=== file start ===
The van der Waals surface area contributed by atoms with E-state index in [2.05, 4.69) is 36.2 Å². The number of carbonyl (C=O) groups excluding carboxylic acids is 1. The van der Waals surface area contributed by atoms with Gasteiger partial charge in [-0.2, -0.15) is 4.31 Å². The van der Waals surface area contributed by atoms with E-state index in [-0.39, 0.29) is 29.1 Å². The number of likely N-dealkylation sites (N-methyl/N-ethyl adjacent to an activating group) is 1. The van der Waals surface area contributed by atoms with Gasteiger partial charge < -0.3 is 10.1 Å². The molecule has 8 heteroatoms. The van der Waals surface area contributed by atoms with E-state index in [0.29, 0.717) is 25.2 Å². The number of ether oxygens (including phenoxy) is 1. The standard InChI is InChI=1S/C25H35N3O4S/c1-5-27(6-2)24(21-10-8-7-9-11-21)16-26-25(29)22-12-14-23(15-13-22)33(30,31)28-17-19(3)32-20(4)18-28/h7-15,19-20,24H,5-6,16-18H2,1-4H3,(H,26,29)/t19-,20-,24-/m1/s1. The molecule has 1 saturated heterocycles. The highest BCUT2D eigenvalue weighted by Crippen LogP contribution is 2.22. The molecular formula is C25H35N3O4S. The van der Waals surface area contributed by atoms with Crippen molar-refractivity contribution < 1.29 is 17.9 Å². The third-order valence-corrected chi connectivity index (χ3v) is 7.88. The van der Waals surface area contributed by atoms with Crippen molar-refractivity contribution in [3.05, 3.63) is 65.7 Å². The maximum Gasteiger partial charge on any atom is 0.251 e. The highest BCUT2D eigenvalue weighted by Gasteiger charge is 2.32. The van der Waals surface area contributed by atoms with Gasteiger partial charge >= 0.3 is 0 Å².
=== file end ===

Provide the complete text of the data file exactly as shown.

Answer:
The van der Waals surface area contributed by atoms with E-state index in [2.05, 4.69) is 36.2 Å². The number of carbonyl (C=O) groups excluding carboxylic acids is 1. The van der Waals surface area contributed by atoms with Gasteiger partial charge in [-0.2, -0.15) is 4.31 Å². The van der Waals surface area contributed by atoms with E-state index in [-0.39, 0.29) is 29.1 Å². The number of likely N-dealkylation sites (N-methyl/N-ethyl adjacent to an activating group) is 1. The van der Waals surface area contributed by atoms with Gasteiger partial charge < -0.3 is 10.1 Å². The molecule has 8 heteroatoms. The van der Waals surface area contributed by atoms with E-state index in [0.29, 0.717) is 25.2 Å². The number of ether oxygens (including phenoxy) is 1. The standard InChI is InChI=1S/C25H35N3O4S/c1-5-27(6-2)24(21-10-8-7-9-11-21)16-26-25(29)22-12-14-23(15-13-22)33(30,31)28-17-19(3)32-20(4)18-28/h7-15,19-20,24H,5-6,16-18H2,1-4H3,(H,26,29)/t19-,20-,24-/m1/s1. The molecule has 1 saturated heterocycles. The highest BCUT2D eigenvalue weighted by Crippen LogP contribution is 2.22. The molecular formula is C25H35N3O4S. The van der Waals surface area contributed by atoms with Crippen molar-refractivity contribution < 1.29 is 17.9 Å². The third-order valence-corrected chi connectivity index (χ3v) is 7.88. The van der Waals surface area contributed by atoms with Crippen molar-refractivity contribution in [3.05, 3.63) is 65.7 Å². The maximum Gasteiger partial charge on any atom is 0.251 e. The highest BCUT2D eigenvalue weighted by Gasteiger charge is 2.32. The van der Waals surface area contributed by atoms with Gasteiger partial charge >= 0.3 is 0 Å².